Michigan Building

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Michigan Building
Michigan Theatre Building
Michigan Theater Building.jpg
The Michigan's Building lobby, filled with sculptures, busts, intricately carved furnishings, paintings and onyx pedestals, made it seem as much a museum as a movie theater. Photo taken in 1926.
Address 220 Bagley Avenue
Detroit, Michigan
United States
Coordinates 42°20′04″N 83°03′12″W / 42.334536°N 83.053298°W / 42.334536; -83.053298
Owner John H. Kunsky
Capacity 4,050
Current use Office Space, Coworking Space, Retail Space, Restaurant, Bar, Parking garage, Parking lot
Opened 1926
Closed 1976
Architect Rapp & Rapp

The Michigan Building is an office building and the former Michigan Theater in downtown Detroit, Michigan.[1][2][3] It was constructed in 1925 and stands at 13 floors in height. Today it contains a bar, restaurant, retail space, office space, a parking garage, and the shared coworking space Cowork at The Michigan.

The high-rise was constructed in the Renaissance Revival. The exterior of the building is faced with brick with terra cotta and granite accents. The ground level contains retail space with large windows still framed by the original decorative metal work.


It opened August 23, 1926 and was designed by the architectural firm of Rapp & Rapp for Detroit philanthropist and movie theater owner John H. Kunsky. The theater's construction cost $5 million (equivalent to $62 million in 2008). With a seating capacity of 4050, the concert hall/movie house was one of the largest in Michigan. Throughout the 1950s and 1960s, the theater changed ownership several times. It was subsequently used for various events: in the 1960s a closed-circuit television provided views of Red Wings ice hockey games for those who could not attend the actual event in nearby Olympia Stadium, and in the 1970s the theater was a nightclub and concert venue for rock bands.

Upon its completion the Michigan Theater could seat 4,050 patrons, although theatre developer John Kunsky boasted 4,500 seats. In addition to films in its prime years, the theatre hosted performances of bands led by John Philip Sousa, Benny Goodman, Jimmy Dorsey and Harry James as well as live performances by The Marx Brothers, Betty Grable and Bob Hope.[4]

The theater ceased operations in 1976 after operating as a nightclub named The Michigan Palace. After the closure, office tenants threatened to leave unless they received adequate parking. To retain the tenants, building owners gutted and converted the theater into a parking structure. The theater could not be completely demolished and replaced by a parking structure because it is integral to the structure of the office building. The ornate plaster ceiling of the theater auditorium and grand lobby, at the ninth floor level, are still intact, as are parts of the mezzanine, the 2nd and 3rd balcony foyers and their staircases. The projection booth is also still intact. The Michigan Theater was built on the site of the small garage where Henry Ford built his first automobile (the garage was transported brick by brick to The Henry Ford Museum in nearby Dearborn).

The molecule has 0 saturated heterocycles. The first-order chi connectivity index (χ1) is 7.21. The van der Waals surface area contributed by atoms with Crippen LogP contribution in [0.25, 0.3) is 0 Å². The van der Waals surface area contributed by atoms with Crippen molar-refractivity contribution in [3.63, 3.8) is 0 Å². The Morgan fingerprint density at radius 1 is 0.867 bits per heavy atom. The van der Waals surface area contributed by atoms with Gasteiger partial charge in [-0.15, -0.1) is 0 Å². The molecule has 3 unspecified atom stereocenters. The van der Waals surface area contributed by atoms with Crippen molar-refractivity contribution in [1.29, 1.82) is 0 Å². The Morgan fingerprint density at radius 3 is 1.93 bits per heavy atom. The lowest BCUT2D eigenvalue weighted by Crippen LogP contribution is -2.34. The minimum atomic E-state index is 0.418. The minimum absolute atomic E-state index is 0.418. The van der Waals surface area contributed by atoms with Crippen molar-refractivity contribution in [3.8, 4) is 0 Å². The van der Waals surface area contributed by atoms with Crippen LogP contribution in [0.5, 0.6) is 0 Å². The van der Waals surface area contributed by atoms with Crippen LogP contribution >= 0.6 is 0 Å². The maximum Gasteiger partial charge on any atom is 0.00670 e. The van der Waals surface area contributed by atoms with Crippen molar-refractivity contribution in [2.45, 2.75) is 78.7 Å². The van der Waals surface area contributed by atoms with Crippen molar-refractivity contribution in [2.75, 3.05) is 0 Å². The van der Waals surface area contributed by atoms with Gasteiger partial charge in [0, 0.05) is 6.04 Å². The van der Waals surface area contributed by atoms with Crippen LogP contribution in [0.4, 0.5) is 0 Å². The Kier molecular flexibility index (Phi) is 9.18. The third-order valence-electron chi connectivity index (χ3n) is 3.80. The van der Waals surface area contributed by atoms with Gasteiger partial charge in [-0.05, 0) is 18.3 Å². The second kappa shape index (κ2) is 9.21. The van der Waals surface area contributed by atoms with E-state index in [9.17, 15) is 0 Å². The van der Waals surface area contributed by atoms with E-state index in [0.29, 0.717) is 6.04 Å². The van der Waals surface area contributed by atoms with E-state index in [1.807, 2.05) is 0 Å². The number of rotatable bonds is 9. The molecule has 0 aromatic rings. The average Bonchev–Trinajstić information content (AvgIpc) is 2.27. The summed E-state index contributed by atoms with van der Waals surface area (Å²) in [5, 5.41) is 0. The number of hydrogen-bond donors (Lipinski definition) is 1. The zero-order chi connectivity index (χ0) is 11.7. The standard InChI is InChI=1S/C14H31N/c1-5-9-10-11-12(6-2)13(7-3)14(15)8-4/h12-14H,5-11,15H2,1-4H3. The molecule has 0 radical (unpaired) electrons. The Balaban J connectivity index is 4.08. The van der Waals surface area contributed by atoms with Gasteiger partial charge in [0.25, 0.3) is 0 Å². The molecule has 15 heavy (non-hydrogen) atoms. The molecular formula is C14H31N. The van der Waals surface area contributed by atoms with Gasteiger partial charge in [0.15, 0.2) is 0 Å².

The great arched window over the entrance is a false as the grand lobby is approximately 40 feet (12 m) behind the window. This false window (largest of its kind in the country)[citation needed] has a curved back wall with over 50 ornate mirrors that reflected the light from chandelier out to the street. Although the tall narrow chandelier is gone, new lighting has been installed within the 5 story tall window chamber.

The Michigan is featured in several films: in 8 Mile, where the crew rapped before entering the Chin Tiki restaurant space; in The Island, where it is a structure of the Los Angeles of the future; in Street Kings: Motor City; in Alex Cross;[4] and in Transformers: Age of Extinction.[5] Multiple episodes of the television show Detroit 1-8-7 have also filmed scenes in the space. During a scene in Only Lovers Left Alive set in the building, the main protagonists discuss its history as an example of cultural change and decay.


  1. ^ Hauser, Michael & Marianne Weldon (2006). Downtown Detroit's Movie Palaces (Images of America). Arcadia Publishing. ISBN 0-7385-4102-8. 
  2. ^ Hill, Eric J. & John Gallagher (2002). AIA Detroit: The American Institute of Architects Guide to Detroit Architecture. Wayne State University Press. ISBN 0-8143-3120-3. 
  3. ^ Meyer, Katherine Mattingly and Martin C.P. McElroy with Introduction by W. Hawkins Ferry, Hon A.I.A. (1980). Detroit Architecture A.I.A. Guide Revised Edition. Wayne State University Press. ISBN 0-8143-1651-4. 
  4. ^ a b Vivian Baluch (16 March 2001). "Detroit's fabulous Michigan Theater". Detroit News. detroitnews.com. Retrieved 2013-05-22. 
  5. ^ Detroit News, August 9, 2013

External links[edit]

Coordinates: 42°20′05″N 83°03′12″W / 42.3347°N 83.0534°W / 42.3347; -83.0534